This contemporary narrative quilt tells the story of caring for my mother while she was dying of lung and brain cancer.
Every quilt has a motif. This quilt alternates between scenes from train windows as I traveled back and forth between Chicago, Illinois and Trenton, Michigan. The constant back and forth and social isolation of being hundreds of miles from my "real" life served as an emotional backdrop to the experience.
The day I hid the knives in the oven
My mom didn't recognize that her hands were a part of her body, and she tried to cut her fingers off with a steak knife.
My mom went through fixed action patterns where she would try to act out her old routines in new ways, often for hours at a time. Once, she used the coffee pot to water her cane and my sister's diaper stash much like she would have watered her plants. Here, she unscrewed all the lightbulbs in her kitchen and tried to fry them like eggs in a pan.
My mom had a 16-year-old cat with arthritis and hyperthyroidism. A few months before she died, Mom could no longer do Maizy's meds because she couldn't tell her cats apart. Or she would forget that she'd already done Maizy's meds and do them again...and again. I took Maizy with me back to Chicago to keep her safe, and Mom told everyone I stole her cat. Maizy died two weeks after Mom.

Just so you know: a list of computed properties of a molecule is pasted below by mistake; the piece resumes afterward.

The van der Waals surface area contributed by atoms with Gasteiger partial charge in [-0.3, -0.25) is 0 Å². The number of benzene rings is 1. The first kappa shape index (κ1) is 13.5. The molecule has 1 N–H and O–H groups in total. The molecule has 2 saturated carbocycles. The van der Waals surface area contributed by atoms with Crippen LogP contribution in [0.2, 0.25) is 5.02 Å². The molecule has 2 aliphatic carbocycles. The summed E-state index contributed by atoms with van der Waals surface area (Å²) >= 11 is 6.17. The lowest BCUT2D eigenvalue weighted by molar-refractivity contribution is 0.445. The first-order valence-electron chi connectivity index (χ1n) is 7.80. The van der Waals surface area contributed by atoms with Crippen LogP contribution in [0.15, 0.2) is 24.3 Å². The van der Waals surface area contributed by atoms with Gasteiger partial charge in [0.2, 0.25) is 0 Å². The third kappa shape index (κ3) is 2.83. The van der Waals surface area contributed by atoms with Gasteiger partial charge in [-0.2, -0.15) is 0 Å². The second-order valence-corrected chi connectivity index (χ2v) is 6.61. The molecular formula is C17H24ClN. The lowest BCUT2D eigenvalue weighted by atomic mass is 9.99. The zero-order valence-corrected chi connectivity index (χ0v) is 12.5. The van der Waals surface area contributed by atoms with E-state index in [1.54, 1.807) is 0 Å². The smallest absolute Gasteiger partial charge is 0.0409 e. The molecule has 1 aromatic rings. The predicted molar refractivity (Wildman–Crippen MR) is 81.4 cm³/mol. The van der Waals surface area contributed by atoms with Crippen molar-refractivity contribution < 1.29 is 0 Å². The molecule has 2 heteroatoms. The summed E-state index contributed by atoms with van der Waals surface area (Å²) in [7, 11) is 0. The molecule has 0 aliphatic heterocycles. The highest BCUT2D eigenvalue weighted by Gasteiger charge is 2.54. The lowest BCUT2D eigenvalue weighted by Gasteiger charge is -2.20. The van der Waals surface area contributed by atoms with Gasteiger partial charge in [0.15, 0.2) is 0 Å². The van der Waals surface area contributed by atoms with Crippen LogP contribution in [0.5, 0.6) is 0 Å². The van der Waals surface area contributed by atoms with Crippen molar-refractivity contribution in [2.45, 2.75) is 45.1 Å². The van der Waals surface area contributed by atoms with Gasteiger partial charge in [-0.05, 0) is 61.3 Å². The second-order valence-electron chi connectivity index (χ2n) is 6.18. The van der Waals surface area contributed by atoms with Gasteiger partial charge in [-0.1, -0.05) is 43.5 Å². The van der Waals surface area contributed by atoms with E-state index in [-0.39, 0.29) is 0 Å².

The first time I shaved my mom's head, she was terrified it would hurt. She didn't understand how hair worked anymore.
At the very end of my mom's life, when she was decomposing but still breathing, our days revolved around changing her diapers, changing her sheets, changing her clothes, and dealing with her smells. Our individual relationships with her were replaced by a communal relationship with her genitals. It was during this final phase in caring for her body that I discovered that my mom and I had identical moles.
In the days after my mom died, the hospital bed sat in her living room waiting to be picked up by the medical supply company. It had absorbed all her smells, as well as the smells her body made after she died and before the funeral home came to get her. The two cats who were still living with her when she died would sit on the bed and roll around in the stinking indent her body had left.
Note: Those two cats, Lucy and Lola, were re-homed with my sister. They are doing well.
One for the team
acrylic, magazine letters, and team spirit on canvas